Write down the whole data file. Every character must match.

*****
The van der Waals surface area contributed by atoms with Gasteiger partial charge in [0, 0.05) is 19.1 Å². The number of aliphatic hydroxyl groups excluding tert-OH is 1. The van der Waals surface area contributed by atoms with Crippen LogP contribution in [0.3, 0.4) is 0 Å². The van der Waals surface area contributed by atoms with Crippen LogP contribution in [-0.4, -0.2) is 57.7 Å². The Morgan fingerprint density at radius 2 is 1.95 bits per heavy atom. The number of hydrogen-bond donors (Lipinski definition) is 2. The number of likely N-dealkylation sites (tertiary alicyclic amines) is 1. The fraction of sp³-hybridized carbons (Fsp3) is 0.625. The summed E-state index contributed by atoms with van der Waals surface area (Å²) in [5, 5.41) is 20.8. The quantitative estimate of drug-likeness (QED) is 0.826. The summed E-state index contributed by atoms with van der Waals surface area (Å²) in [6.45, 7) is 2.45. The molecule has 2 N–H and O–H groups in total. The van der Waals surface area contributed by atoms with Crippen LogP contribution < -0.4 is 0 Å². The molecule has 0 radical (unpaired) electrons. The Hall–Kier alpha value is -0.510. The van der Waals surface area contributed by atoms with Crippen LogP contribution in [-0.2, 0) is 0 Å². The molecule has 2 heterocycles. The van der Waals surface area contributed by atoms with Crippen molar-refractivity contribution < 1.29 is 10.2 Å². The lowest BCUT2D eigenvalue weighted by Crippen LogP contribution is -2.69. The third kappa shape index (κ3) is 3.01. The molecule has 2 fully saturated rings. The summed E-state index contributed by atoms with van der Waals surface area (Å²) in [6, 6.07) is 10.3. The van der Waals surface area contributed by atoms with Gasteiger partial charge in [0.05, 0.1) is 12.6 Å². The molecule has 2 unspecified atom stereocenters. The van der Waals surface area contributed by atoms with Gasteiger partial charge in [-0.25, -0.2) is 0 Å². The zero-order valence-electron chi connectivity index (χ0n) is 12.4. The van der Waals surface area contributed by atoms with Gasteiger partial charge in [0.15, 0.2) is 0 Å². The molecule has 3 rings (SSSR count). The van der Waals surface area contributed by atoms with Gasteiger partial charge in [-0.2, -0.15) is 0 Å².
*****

The van der Waals surface area contributed by atoms with Gasteiger partial charge in [0, 0.05) is 19.1 Å². The number of aliphatic hydroxyl groups excluding tert-OH is 1. The van der Waals surface area contributed by atoms with Crippen LogP contribution in [0.3, 0.4) is 0 Å². The van der Waals surface area contributed by atoms with Crippen LogP contribution in [-0.4, -0.2) is 57.7 Å². The Morgan fingerprint density at radius 2 is 1.95 bits per heavy atom. The number of hydrogen-bond donors (Lipinski definition) is 2. The number of likely N-dealkylation sites (tertiary alicyclic amines) is 1. The fraction of sp³-hybridized carbons (Fsp3) is 0.625. The summed E-state index contributed by atoms with van der Waals surface area (Å²) in [5, 5.41) is 20.8. The quantitative estimate of drug-likeness (QED) is 0.826. The summed E-state index contributed by atoms with van der Waals surface area (Å²) in [6.45, 7) is 2.45. The molecule has 2 N–H and O–H groups in total. The van der Waals surface area contributed by atoms with Crippen LogP contribution < -0.4 is 0 Å². The molecule has 0 radical (unpaired) electrons. The Hall–Kier alpha value is -0.510. The van der Waals surface area contributed by atoms with Crippen LogP contribution in [-0.2, 0) is 0 Å². The molecule has 2 heterocycles. The van der Waals surface area contributed by atoms with Crippen molar-refractivity contribution < 1.29 is 10.2 Å². The lowest BCUT2D eigenvalue weighted by Crippen LogP contribution is -2.69. The third kappa shape index (κ3) is 3.01. The molecule has 2 fully saturated rings. The summed E-state index contributed by atoms with van der Waals surface area (Å²) in [6, 6.07) is 10.3. The van der Waals surface area contributed by atoms with Gasteiger partial charge in [0.05, 0.1) is 12.6 Å². The molecule has 2 unspecified atom stereocenters. The van der Waals surface area contributed by atoms with Gasteiger partial charge in [-0.25, -0.2) is 0 Å². The zero-order valence-electron chi connectivity index (χ0n) is 12.4. The van der Waals surface area contributed by atoms with Gasteiger partial charge in [0.15, 0.2) is 0 Å². The molecule has 3 rings (SSSR count). The van der Waals surface area contributed by atoms with Gasteiger partial charge in [-0.2, -0.15) is 0 Å².